Originally Published October 04, 2018, this article has been updated with new details.
As New Yorkers with Pacific Northwest roots, our search for the perfect place to escape the city to is never ending. Thankfully, the Catskills lay just a couple hours north of the city, offering everything from camping and climbing to hiking and fly fishing. The modest mountain range is also the site of A45, a prototype cabin concept announced in fall of 2018 and designed by legendary Danish architecture firm BIG for Klein, a new prefab tiny house kit startup that is now officially taking pre-orders.
[For more modern cabin kits check out these 7 Prefab A-Frame Cabin Kits You Can Buy Right Now.]
With a design that’s effectively a classic A-Frame cut in half and a modest footprint of just 183 square feet, the one-story building relies heavily on a vaulted ceiling and full wall of windows to make the space feel livable and not suffocating—a serious issue many tiny houses have.
Light Douglas fir covers the floors, cork lines the interior roof between beams of the pine framing, and cedar wraps the bathroom floor-to-ceiling. Considered Scandinavian furniture elevates the cabin, while a wood-fired stove brings it back down to earth. In short, A45 is a contemporary embodiment of hygge, the Danish concept of cosiness and comfort, rooted in happiness, that no doubt we're all familiar with by now. And we love it.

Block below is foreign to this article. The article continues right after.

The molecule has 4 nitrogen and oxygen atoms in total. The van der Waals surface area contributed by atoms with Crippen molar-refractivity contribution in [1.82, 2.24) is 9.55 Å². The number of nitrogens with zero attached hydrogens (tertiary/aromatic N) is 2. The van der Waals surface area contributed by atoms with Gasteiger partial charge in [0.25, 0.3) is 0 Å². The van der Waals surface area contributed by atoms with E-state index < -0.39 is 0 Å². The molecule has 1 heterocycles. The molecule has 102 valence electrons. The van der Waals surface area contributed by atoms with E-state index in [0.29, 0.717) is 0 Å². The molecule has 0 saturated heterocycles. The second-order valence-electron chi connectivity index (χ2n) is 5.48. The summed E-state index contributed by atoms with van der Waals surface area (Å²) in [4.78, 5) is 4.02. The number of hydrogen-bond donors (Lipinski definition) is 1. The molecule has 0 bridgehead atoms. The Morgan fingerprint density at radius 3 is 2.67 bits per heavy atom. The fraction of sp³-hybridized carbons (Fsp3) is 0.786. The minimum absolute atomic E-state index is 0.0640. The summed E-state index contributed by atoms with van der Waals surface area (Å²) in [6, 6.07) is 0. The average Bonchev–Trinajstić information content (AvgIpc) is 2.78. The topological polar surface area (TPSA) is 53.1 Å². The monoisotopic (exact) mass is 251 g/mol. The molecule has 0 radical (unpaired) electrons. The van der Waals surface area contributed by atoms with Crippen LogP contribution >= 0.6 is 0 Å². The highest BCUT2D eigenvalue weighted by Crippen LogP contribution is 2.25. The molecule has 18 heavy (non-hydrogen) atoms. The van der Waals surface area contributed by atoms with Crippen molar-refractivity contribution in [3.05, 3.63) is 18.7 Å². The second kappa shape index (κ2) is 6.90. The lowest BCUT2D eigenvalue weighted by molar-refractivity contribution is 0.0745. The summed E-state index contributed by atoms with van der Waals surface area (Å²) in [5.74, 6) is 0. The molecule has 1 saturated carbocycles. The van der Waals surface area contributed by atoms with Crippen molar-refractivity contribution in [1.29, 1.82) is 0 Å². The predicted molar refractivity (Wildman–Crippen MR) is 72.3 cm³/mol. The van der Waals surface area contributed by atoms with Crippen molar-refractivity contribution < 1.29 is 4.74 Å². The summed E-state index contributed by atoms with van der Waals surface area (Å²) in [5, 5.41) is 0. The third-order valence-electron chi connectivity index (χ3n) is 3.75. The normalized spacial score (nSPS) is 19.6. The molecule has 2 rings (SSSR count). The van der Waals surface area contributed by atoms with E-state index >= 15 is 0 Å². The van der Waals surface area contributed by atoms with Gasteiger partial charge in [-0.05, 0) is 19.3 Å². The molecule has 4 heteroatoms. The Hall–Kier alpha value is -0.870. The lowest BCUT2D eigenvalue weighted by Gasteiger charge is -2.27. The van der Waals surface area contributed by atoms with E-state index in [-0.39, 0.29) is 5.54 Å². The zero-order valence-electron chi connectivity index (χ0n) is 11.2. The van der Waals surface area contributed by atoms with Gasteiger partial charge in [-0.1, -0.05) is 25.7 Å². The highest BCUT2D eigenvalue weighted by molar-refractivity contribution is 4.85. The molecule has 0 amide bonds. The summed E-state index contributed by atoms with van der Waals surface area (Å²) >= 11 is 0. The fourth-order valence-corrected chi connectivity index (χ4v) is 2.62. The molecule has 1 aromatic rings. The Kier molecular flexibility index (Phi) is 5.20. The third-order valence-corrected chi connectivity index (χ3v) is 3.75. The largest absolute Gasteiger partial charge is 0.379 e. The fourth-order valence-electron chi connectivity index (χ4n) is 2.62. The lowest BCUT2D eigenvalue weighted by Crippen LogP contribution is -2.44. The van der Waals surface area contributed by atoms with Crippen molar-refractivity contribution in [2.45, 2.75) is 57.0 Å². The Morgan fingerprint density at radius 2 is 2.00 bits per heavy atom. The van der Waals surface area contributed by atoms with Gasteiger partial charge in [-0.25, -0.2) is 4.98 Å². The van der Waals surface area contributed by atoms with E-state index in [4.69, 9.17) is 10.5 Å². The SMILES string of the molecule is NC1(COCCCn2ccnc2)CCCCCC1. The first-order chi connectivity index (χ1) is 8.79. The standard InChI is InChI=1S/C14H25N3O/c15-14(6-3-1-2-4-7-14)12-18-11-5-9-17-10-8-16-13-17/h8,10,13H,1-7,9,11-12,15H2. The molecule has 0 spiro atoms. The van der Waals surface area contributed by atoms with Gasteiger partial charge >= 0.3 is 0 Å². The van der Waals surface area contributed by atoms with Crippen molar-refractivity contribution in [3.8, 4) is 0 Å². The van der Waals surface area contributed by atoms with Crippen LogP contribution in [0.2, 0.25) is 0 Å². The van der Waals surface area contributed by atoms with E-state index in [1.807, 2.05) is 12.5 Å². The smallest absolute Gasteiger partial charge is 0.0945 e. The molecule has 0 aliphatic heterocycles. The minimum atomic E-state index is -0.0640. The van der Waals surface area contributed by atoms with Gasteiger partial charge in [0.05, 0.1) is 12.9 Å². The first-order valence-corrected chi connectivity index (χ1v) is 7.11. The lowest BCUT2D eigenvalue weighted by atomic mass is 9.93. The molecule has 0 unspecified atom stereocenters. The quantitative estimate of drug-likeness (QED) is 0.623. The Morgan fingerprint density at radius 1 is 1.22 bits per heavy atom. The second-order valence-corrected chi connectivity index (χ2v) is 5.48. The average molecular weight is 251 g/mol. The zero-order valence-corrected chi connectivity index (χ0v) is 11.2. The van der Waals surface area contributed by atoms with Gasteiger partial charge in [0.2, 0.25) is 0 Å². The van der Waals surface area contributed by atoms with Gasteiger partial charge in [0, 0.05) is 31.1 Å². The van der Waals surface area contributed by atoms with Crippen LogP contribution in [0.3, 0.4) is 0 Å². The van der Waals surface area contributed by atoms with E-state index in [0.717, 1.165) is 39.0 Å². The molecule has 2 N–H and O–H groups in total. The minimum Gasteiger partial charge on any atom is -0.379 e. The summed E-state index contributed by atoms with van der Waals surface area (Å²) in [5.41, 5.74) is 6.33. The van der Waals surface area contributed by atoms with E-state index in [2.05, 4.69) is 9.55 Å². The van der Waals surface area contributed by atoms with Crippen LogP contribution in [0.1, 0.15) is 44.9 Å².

A45 is the first prototype of what Klein is now—more than two years since announcing—ready to begin mass producing. Though the concept reportedly aimed to involve other influential international architects beyond Bjarke Ingels' own firm for subsequent cabin designs, the A45 seems to be the focus at this juncture.
With a final pre-order price of €95,600 (roughly $116k USD), the A45 tiny house kit includes the full kit delivered to your property within roughly 60 days. All you have to do (beyond coming up with a hefty chunk of change) is secure a plot of land and handle local permits, then follow Klein's instructions on everything from establishing a foundation and plumbing and electricital connections to quite literally assembling the house (err, cabin).
I'm game. You?